Author Archives: iamronen

Why a Researcher needs a Personal Website

This post is inspired by my meeting with Carla at Nyeleni 2016.

Carla is a young researcher who is primarily focused on how to do research she is interested in. She is an academic. She is an activist, active in numerous forums. She is interested in issues that can be considered marginalized in main-stream society, and therefore also in academic circles. She connects with people face to face when she can. She is a member on many mailing lists where she can connect with other researchers like her.

Story

Before Carla actually does any research, her search for research opportunities is already creating content. The subjects of inquiry that interest her, the forums she is active in, the funding sources she discovers, applications that she may submit, people she connects with … all of these are an unfolding story of Carla as a researcher. That story is not being told.

Maybe Carla and a few close friends can see it –  though even she and they may not see its wholeness because of its fragmented nature. Some people catch glimpses of it when connecting within specific contexts.

Carla’s unique story (as a researched and as individual) is key to her being able to connect with others and to advance her research. I am guessing that when Carla applies for research funding she is required to include some kind of CV. A personal website can be like a living CV where a reader can explore so much more by browsing across more subjects and digging deeper into interesting and relevant ones. It is and constantly changing CV. It can be kept up to to date with the latest occurrences in her life. It also allows her evolving narrative (the way she sees things, in addition to the what she sees) to come through for others (and for her) to witness.

Archive

A personal website can act as an information archive. Information can be intentionally stored on it so it can be accessed again in the future.

Documents can be published as articles  (rather then proprietary format documents which act as sealed containers), making them always accessible for reading, for searching, for sharing (sending links to others), for conversation (others can leave comments and provide input), etc.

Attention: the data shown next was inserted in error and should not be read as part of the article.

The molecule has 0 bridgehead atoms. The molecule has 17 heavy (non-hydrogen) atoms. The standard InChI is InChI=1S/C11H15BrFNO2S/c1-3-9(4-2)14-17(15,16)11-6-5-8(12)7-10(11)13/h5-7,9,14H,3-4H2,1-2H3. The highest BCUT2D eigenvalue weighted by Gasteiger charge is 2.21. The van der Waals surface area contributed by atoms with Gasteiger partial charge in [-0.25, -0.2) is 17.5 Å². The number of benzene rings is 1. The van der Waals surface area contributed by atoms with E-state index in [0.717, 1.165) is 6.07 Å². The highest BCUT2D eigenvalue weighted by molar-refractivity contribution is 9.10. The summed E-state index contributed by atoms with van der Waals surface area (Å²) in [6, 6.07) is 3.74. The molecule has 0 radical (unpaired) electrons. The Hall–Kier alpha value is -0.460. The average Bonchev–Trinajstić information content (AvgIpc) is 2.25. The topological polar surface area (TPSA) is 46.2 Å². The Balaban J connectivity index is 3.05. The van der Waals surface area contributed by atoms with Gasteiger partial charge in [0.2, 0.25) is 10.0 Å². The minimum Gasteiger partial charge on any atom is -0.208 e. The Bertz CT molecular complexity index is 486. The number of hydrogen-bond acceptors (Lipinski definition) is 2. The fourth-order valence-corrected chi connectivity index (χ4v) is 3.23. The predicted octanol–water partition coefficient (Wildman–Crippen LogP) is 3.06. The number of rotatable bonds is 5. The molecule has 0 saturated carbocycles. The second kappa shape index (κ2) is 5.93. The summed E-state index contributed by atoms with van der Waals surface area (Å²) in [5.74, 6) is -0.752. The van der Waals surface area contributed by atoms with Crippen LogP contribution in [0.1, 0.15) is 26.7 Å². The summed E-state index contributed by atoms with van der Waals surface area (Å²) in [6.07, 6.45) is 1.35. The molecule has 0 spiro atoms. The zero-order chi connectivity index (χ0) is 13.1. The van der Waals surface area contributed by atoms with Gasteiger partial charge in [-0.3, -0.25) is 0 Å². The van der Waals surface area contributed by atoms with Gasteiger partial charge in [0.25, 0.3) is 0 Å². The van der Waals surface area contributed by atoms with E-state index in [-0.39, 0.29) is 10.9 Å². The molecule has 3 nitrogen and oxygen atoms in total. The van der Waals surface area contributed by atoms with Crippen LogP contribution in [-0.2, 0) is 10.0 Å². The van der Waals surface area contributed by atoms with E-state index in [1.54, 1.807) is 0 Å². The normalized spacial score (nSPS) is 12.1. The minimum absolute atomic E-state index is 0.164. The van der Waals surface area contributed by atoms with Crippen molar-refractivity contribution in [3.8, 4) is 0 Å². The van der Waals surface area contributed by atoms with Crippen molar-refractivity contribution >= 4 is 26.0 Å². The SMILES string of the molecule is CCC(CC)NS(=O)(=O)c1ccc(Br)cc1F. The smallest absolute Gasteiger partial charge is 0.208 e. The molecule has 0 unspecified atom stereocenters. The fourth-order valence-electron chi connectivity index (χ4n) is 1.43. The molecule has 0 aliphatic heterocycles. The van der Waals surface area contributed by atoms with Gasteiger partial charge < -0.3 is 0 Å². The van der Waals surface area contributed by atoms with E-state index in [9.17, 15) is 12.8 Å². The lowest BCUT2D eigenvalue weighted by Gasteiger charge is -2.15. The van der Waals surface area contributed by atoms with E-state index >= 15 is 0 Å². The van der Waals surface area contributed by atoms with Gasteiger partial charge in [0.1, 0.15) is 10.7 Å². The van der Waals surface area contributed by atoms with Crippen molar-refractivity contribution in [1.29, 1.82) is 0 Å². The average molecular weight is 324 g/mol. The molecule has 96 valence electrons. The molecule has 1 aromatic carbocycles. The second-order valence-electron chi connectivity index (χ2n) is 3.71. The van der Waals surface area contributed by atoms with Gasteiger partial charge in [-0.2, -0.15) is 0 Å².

With simple organization using basic taxonomies information can be categorized and tagged in multiple contexts making it easy to retrieve and use. Interesting websites, articles, academic institutions, people, sources of funding, etc. Researchers are particularly prone to discovering and generating much valuable information.

Linkability

Linkability gives Carla the ability to easily share her work with others and to allow others to reference hers.

Publishing an article (or any other piece of information) on a well structured personal site inherently creates a URL for it. This URL essentially becomes a unique address for that article. It makes easy to share with others, to reference (a key function in research) and, it desired, can be a theme of conversation via commenting.

Linkability is a cornerstone of the internet – it is a backbone of HTML. It was invented as an academic collaboration tool. But at the time of its invention an internet server and a website were expensive and so institutions such as universities were the place for researchers to publish their works and reference others.

Now every researcher that wants it can easily create a website to bring their work to the world.

Ownership

Anything that is published on a site is de-facto directly controlled by the person who owns and operates that site. If that site is yours, then you control it. When you publish somewhere else you implicitly agree to give that person / group of people control (and sometimes, unconsciously, ownership) over your work:  if it is presented, how it is presented, when it is presented and to whom it is presented.

Given the current state of technology there is no reason to relinquish control and ownership of your work. Publishing on a personal site does not need to be exclusive. Work can still be submitted to other established publication channels, however that can become secondary to making it a part of the knowledge-commons.

Commons

Ownership gives rise to the question of who really owns your work. If your work as a researched was funded with public funding, shouldn’t your work belong to the public who funded you. Shouldn’t your work become, by default, a part of a knowledge-commons that is in service of society.